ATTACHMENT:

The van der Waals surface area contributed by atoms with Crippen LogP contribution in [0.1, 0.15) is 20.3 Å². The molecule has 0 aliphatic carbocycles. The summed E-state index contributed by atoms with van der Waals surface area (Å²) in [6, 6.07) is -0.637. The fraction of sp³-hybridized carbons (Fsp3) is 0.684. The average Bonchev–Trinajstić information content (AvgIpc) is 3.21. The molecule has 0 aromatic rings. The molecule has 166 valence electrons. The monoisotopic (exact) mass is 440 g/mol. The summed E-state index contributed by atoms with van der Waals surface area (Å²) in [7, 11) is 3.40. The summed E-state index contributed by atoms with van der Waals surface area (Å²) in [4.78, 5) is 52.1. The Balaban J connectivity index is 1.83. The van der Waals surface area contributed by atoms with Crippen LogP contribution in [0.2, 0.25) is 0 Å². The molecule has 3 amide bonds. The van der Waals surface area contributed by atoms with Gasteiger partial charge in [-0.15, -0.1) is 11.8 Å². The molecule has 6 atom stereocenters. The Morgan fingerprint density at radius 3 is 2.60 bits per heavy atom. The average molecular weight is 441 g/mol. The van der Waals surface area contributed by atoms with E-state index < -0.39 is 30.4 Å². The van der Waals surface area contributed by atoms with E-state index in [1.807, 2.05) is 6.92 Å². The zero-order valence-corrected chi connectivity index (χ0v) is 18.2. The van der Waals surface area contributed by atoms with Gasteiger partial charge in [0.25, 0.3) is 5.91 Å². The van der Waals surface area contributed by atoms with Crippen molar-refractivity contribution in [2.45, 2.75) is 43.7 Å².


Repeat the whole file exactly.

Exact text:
The van der Waals surface area contributed by atoms with Crippen LogP contribution in [0.1, 0.15) is 20.3 Å². The molecule has 0 aliphatic carbocycles. The summed E-state index contributed by atoms with van der Waals surface area (Å²) in [6, 6.07) is -0.637. The fraction of sp³-hybridized carbons (Fsp3) is 0.684. The average Bonchev–Trinajstić information content (AvgIpc) is 3.21. The molecule has 0 aromatic rings. The molecule has 166 valence electrons. The monoisotopic (exact) mass is 440 g/mol. The summed E-state index contributed by atoms with van der Waals surface area (Å²) in [7, 11) is 3.40. The summed E-state index contributed by atoms with van der Waals surface area (Å²) in [4.78, 5) is 52.1. The Balaban J connectivity index is 1.83. The van der Waals surface area contributed by atoms with Crippen LogP contribution in [0.2, 0.25) is 0 Å². The molecule has 3 amide bonds. The van der Waals surface area contributed by atoms with Gasteiger partial charge in [-0.15, -0.1) is 11.8 Å². The molecule has 6 atom stereocenters. The Morgan fingerprint density at radius 3 is 2.60 bits per heavy atom. The average molecular weight is 441 g/mol. The van der Waals surface area contributed by atoms with E-state index < -0.39 is 30.4 Å². The van der Waals surface area contributed by atoms with E-state index in [1.807, 2.05) is 6.92 Å². The zero-order valence-corrected chi connectivity index (χ0v) is 18.2. The van der Waals surface area contributed by atoms with Gasteiger partial charge in [0.25, 0.3) is 5.91 Å². The van der Waals surface area contributed by atoms with Crippen molar-refractivity contribution in [2.45, 2.75) is 43.7 Å².